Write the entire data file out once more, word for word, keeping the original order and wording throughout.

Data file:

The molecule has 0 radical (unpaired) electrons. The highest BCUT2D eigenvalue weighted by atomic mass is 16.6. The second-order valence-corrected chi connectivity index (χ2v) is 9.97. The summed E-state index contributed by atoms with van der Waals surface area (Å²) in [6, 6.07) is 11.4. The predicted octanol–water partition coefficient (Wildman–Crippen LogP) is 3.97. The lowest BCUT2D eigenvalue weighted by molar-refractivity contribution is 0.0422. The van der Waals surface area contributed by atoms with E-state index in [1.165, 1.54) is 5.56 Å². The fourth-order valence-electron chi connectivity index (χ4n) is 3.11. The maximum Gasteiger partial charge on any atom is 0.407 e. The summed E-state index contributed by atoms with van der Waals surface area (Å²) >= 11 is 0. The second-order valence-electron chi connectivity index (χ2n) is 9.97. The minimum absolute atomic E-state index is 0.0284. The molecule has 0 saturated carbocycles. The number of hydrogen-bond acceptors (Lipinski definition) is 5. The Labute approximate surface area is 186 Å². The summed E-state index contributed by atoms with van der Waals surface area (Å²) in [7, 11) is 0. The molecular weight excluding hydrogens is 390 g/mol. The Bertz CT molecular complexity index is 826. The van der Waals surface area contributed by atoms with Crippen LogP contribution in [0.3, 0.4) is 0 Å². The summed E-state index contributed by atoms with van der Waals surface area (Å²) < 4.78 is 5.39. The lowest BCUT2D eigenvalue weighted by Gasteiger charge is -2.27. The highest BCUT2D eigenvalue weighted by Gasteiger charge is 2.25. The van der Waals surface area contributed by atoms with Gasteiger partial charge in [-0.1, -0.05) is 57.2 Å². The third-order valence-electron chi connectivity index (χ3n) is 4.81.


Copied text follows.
The molecule has 0 radical (unpaired) electrons. The highest BCUT2D eigenvalue weighted by atomic mass is 16.6. The second-order valence-corrected chi connectivity index (χ2v) is 9.97. The summed E-state index contributed by atoms with van der Waals surface area (Å²) in [6, 6.07) is 11.4. The predicted octanol–water partition coefficient (Wildman–Crippen LogP) is 3.97. The lowest BCUT2D eigenvalue weighted by molar-refractivity contribution is 0.0422. The van der Waals surface area contributed by atoms with E-state index in [1.165, 1.54) is 5.56 Å². The fourth-order valence-electron chi connectivity index (χ4n) is 3.11. The maximum Gasteiger partial charge on any atom is 0.407 e. The summed E-state index contributed by atoms with van der Waals surface area (Å²) >= 11 is 0. The second-order valence-electron chi connectivity index (χ2n) is 9.97. The minimum absolute atomic E-state index is 0.0284. The molecule has 0 saturated carbocycles. The number of hydrogen-bond acceptors (Lipinski definition) is 5. The Labute approximate surface area is 186 Å². The summed E-state index contributed by atoms with van der Waals surface area (Å²) in [7, 11) is 0. The molecular weight excluding hydrogens is 390 g/mol. The Bertz CT molecular complexity index is 826. The van der Waals surface area contributed by atoms with Crippen LogP contribution in [0.3, 0.4) is 0 Å². The summed E-state index contributed by atoms with van der Waals surface area (Å²) < 4.78 is 5.39. The lowest BCUT2D eigenvalue weighted by Gasteiger charge is -2.27. The highest BCUT2D eigenvalue weighted by Gasteiger charge is 2.25. The van der Waals surface area contributed by atoms with Gasteiger partial charge in [-0.1, -0.05) is 57.2 Å². The third-order valence-electron chi connectivity index (χ3n) is 4.81.